Separately, the Education Committee also tasked Bou Saab with contacting the head of the Lebanese University to recommend requiring entrance exams for all its faculties.
According to the committee’s recommendation, any student with a passing certificate who wishes to enter LU for the next academic year should take an entrance exam.
Only few of LU’s faculties have required incoming students to take entrance tests in previous years. However, the education minister’s decision to give passing certificates to all Grade 12 students means that even those who might have failed the official exams will be eligible for admission, making it necessary to filter the numbers, especially for LU.
Speaking before the start of the meeting, Bou Saab said the decision to issue passing certificates had already gone into effect and the draft law "would retroactively legalize them."
Bou Saab refused to budge on his decision, which he announced Saturday, even after the Association of Private School Teachers said Monday that it would end its boycott and correct official exams to safeguard "Lebanon's quality of education."
Talking to reporters during a break from the meeting earlier Tuesday, Bou Saab called on the UCC to give up the attempts to find a united position over the correction of exams.
He said he was surprised the UCC was still holding meetings, “because they have already missed the train and the certificates have become an evident fact.”
“Instead, they should discuss how to continue their union work,” he said.
Meanwhile, in a statement released Tuesday morning, the Representative Council for the Public Administration League called for a strike Thursday “in all ministries, administrations, governorates, qadas and municipalities,” and a protest at 11 a.m. in front of the Economy Ministry in the Azariya building in Downtown Beirut.
The league said the move was to protest to “procrastination in passing the ranks and salary scale” and in “condemnation of the decision to give illegitimate passing certificates instead of passing the scale.”
They called on the lawmakers to “take responsibility and go down to the Parliament and perform their legislative tasks” and to pass the wage hike without any reductions or installment.
In a bid to pressure Parliament to approve a new salary scale, teachers had refused to grade the official exams, prompting Bou Saab, backed by the Cabinet and various political blocs, to issue the passing certificates, a move not made since the end of Lebanon's Civil War in 1990.
For the past three years, the UCC has spearheaded ongoing nationwide protests and observed open-ended strikes calling for the legislation of the pay rise. However, the Parliament, which extended its mandate for 17 months in May 2013 and is likely to extend it again this month, has failed to enact the long-awaited draft law.

Graduates downbeat about prospects
The Daily Star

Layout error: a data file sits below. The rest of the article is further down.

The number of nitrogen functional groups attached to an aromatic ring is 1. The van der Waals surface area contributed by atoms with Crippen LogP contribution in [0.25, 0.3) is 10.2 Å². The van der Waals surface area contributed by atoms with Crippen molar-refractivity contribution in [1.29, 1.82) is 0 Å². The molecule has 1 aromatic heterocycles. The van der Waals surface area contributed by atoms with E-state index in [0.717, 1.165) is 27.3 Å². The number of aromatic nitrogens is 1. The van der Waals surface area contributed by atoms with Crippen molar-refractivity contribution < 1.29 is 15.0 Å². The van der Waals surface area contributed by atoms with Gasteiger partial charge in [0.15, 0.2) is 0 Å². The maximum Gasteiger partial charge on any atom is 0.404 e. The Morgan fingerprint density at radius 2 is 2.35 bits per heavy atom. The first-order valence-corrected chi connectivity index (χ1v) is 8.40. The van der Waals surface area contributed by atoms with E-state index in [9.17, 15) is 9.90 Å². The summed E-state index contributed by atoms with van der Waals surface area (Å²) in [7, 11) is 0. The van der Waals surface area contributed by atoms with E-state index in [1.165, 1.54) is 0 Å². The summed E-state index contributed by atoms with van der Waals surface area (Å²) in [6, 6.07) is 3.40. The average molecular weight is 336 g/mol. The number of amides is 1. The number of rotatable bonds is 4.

BEIRUT: A recent survey showed that most new university graduates in Lebanon are not optimistic about finding jobs in the country. According to the survey, which was carried out by regional job portal and market research agency YouGov, 83 percent of recent graduates in Lebanon considered the availability of jobs in their country to be “low,” compared to 60 percent of recent graduates overall in the 13 Arab countries in which the survey was carried out. According to the World Bank, unemployment among Lebanese youths is over 25 percent, and this figure is expected to grow as a result of the presence of more than a million Syrian refugees. According to the survey, the share of respondents in Lebanon who considered the availability of jobs in their country to be ‘low’ is the third highest among the 13 surveyed Arab countries. The only countries in which it was lower were Tunisia (87 percent of new graduates) and Jordan (85 percent of new graduates).  Thirteen percent of recent Lebanese graduates said that the availability of jobs in Lebanon was ‘moderate’ and none of them considered the availability of jobs in the country to be ‘high.’ The survey covered a sample of 1,586 adults aged 18 years or older in Algeria, Bahrain, Egypt, Jordan, Kuwait, Lebanon, Morocco, Oman, Qatar, Saudi Arabia, Syria, Tunisia and the UAE. The survey was conducted online between May 26 and June 26, 2014, and covered a sample of 115 respondents in Lebanon. “Further, 23 percent of fresh graduates in Lebanon expected to need less than three months to land their first employment or required three months or less to find their first job,” said Lebanon This Week, a publication produced by the Byblos Bank Group. Sixteen percent of those surveyed in this country anticipated that they would need between three and six months to get their first job or had needed between three and six months to get their first job; 17 percent expected to need or had needed between six and 12 months; while 13 percent of respondents expected to need or had needed more than a year. Five percent of respondents in Lebanon expected to land or had landed their first job directly through campus placements. According to the survey, the most common routes to finding a job in Lebanon are online job sites, through family and friends, and direct applications to target companies. Recent graduates in Lebanon said that their lack of experience was the main challenge they faced when searching for a job, followed by identifying where the employment opportunities existed, developing good interviewing skills, approaching the job search effectively and learning how to apply to relevant jobs. Twenty-nine percent of recent graduates in Lebanon said that they had received or expected to receive a monthly salary of between $751 and $1,000 in their first job, while 25 percent of respondents had obtained or expected to obtain a monthly pay of $1,001 to $1,500.